A World of Plenty

The college I attend held a Hunger Symposium last month. It created awareness of the problems of hunger in our communities. We live in a world that produces enough food for everybody and in a country that wastes food. In my opinion, hunger should not be a problem.

According to the Food and Agriculture Organization, hunger is defined as fewer gross calories needed to live a sedentary lifestyle. Based on this definition, there are around 795 million people in the world that are chronically undernourished. The number could be higher since a lot of poor people are hardworking. The definition of hunger does not include those who are hardworking and receive more calories than necessary for a sedentary lifestyle but not enough for their level of activity.

The world produces enough food for everybody. In recent years, world food production per capita has increased. Even after livestock have been fed and post-harvest losses have been taken into consideration, there are still 2,800 calories per person available. There is plenty of food in this world for everybody, but the poor do not always have access to it.

Many of the world’s poor live on a very tight budget, and an increase in food prices or an unexpected expense can cause them hardships. In Ghana and Pakistan, the poorest 20% spend 70% of their income on food. That leaves only 30% of their income for other purposes. An increase in food prices or a financial hardship could result in them needing to cut back on their food consumption to make ends meet. This goes to show that producing more food will not necessarily solve the problem of hunger. There is enough food for everybody, but it is not always accessible to them.

While there are people in the other countries suffering from a lack of food, the United States wastes food. It is estimated that around 70 billion pounds of food gets thrown away or just goes to waste. Farmers do not always harvest all their crops. Food gets wasted during processing, and supermarkets throw away products that are expired but still edible. A diner at a restaurant leaves, on average, 17% of his food uneaten. Households throw away between 14%-25% of the food and beverages that they purchase. It is interesting to note that we throw away 50% more food than what they did back in the 1970s.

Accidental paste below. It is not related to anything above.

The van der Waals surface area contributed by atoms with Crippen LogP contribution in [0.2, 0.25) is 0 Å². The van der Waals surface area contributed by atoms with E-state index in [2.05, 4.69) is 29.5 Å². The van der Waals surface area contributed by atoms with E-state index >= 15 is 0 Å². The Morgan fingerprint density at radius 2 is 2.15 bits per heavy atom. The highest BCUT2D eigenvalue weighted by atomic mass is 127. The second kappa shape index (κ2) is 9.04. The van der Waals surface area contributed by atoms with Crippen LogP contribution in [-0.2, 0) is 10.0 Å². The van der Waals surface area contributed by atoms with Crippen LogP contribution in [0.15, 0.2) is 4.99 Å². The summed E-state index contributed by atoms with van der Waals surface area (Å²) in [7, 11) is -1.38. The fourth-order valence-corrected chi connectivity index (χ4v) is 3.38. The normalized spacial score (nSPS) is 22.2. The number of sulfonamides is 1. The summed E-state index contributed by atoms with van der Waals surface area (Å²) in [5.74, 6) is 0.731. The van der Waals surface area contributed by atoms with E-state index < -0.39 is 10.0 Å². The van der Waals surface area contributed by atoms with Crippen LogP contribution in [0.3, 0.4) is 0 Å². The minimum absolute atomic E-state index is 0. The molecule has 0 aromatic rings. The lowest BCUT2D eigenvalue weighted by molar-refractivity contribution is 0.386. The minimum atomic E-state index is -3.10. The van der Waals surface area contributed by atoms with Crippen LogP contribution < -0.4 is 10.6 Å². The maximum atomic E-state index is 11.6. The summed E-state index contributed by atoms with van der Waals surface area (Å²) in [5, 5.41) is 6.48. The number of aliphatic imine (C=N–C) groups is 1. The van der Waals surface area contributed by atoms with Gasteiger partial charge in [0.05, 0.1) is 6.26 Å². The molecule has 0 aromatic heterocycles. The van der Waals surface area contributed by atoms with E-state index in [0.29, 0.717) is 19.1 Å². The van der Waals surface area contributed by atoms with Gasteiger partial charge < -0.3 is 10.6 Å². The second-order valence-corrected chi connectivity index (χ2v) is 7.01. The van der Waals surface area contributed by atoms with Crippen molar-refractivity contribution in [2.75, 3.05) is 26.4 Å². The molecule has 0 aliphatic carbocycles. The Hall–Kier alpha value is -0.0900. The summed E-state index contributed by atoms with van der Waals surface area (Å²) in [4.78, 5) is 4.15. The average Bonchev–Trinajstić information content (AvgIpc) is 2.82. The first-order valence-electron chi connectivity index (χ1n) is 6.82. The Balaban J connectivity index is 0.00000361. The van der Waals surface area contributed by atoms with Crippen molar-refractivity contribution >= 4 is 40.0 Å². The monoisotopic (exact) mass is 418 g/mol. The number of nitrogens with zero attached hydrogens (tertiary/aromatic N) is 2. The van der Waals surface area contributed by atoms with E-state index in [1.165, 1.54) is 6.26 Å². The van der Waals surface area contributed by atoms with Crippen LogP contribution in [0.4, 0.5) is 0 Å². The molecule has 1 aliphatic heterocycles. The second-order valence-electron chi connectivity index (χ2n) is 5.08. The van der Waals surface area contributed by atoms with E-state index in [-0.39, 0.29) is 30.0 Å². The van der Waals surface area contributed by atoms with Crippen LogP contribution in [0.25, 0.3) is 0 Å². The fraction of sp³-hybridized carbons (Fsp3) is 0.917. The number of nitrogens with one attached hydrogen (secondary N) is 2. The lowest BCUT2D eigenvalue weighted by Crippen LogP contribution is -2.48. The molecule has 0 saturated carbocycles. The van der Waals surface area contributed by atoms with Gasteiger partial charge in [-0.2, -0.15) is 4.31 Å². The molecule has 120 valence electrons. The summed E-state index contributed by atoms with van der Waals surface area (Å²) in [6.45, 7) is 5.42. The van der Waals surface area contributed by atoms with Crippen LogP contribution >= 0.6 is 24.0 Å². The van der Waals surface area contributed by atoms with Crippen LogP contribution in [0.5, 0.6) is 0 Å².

There is no simple solution to this problem. Growing more food or taking the food we waste and giving it to those who are hungry will not provide a long-term solution to the problem. There will need to be policy shifts in agriculture investments and imports. In developing countries, imported food can be cheaper than locally-grown products. This discourages developing countries from investing in agriculture, and eventually farming is no longer a viable option. This makes developing countries vulnerable to spikes in world food prices and creates the food distribution problems we face today.

“Food Waste in America” – Feeding America
“World Hunger and the Global Economy: Strong Linkages, Weak Action” – Jennifer Clapp
“2016 World Hunger and Poverty Facts and Statistics” – World Hunger
“How the U.S. Manages to Waste $165 Billion in Food Each Year” – Brad Plumer for The Washington Post

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